Google shares ended lower Tuesday, after news emerged that one of its top cloud executives, Diane Bryant left the firm, just months after she joined the tech giant from Intel.
Reports suggest it’s possible that Bryant is under consideration to become the new Intel CEO after Brian Krzanich stepped down from the post in June.
Google shares ended the US Tuesday trading session 2.26% lower at $1,116.28. However, the stock is marginally in the green in after-hours activity.
Google confirms Bryant’s departure
Bryant joined Google in 2017 after a 32-year career at Intel. Bryant’s position as COO of Google Cloud was a major coup for the US tech giant. However, it appears that after spending less than 12 months working to show that Google Cloud is good enough for the enterprise world, something changed.
Google confirmed her departure in a statement.
“We can confirm that Diane Bryant is no longer with Google. We are grateful for the contributions she made while at Google and we wish her the best in her next pursuit,” Google said.
As yet, there is no clear explanation as to why Bryant has left Google Cloud. While it could be that her role there was still undefined, there are also rumours that she is among the list of possible new CEO’s for Intel.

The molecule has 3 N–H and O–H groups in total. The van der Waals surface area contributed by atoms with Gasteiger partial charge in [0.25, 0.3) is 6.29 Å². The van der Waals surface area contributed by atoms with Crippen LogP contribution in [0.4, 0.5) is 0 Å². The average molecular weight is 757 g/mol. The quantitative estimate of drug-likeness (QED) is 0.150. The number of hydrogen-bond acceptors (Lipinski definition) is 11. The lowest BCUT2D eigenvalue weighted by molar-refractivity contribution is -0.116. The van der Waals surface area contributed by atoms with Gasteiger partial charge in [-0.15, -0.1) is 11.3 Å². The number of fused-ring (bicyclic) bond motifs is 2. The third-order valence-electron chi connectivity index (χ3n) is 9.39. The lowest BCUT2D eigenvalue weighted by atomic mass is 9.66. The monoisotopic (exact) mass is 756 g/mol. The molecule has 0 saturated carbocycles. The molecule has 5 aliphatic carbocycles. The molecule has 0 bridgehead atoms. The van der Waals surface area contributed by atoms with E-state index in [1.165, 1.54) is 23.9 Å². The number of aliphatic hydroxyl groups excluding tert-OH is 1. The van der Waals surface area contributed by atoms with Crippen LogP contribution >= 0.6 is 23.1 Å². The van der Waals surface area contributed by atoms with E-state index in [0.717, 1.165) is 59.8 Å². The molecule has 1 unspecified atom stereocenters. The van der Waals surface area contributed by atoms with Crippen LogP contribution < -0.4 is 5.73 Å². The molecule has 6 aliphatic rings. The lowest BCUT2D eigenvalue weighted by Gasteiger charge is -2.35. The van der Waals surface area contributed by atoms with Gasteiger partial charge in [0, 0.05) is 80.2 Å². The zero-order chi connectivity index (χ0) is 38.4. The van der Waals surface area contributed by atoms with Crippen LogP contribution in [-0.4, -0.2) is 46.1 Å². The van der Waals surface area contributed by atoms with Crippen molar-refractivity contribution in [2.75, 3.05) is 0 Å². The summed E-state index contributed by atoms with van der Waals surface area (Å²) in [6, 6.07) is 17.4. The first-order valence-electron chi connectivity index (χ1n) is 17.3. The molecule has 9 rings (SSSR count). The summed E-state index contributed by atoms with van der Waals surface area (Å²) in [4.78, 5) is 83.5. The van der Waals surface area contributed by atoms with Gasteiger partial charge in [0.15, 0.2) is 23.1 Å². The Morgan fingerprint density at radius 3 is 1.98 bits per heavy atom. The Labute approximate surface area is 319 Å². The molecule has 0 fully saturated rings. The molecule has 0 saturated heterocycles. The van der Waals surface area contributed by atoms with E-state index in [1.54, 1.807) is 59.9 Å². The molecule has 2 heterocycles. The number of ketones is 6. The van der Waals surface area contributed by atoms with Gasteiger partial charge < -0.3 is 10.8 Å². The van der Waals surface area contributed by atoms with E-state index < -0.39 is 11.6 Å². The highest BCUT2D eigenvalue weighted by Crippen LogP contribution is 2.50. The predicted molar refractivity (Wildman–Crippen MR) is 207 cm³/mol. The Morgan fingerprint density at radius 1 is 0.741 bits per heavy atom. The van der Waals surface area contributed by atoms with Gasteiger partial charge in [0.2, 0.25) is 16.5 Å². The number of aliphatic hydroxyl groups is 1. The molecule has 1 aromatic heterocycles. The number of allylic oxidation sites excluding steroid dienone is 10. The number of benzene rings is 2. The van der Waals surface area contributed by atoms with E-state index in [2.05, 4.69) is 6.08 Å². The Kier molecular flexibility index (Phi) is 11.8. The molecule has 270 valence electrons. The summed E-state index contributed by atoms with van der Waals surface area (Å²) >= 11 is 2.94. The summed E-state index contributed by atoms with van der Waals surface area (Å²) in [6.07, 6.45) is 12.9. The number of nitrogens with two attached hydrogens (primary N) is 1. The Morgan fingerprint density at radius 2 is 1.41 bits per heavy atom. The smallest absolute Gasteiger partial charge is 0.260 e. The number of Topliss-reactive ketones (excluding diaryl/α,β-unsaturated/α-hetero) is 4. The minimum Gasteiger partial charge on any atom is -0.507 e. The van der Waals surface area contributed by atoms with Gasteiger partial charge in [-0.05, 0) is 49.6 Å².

Your personal Gmail emails are private
Separately, Google shared a privacy and security blog post Tuesday in which it stated that every Gmail email is private and not read by anyone at Google, or any other business.
The tech giant said that while Gmail is designed to make it easier for other firms and apps to integrate with your Gmail account, that doesn’t mean your privacy or security is ever compromised.
“Transparency and control have always been core data privacy principles, and we're constantly working to ensure these principles are reflected in our products,” Google Cloud’s director of security, trust and privacy, Suzanne Frey said in the post.
“To be absolutely clear: no one at Google reads your Gmail, except in very specific cases where you ask us to and give consent, or where we need to for security purposes, such as investigating a bug or abuse,” Frey added.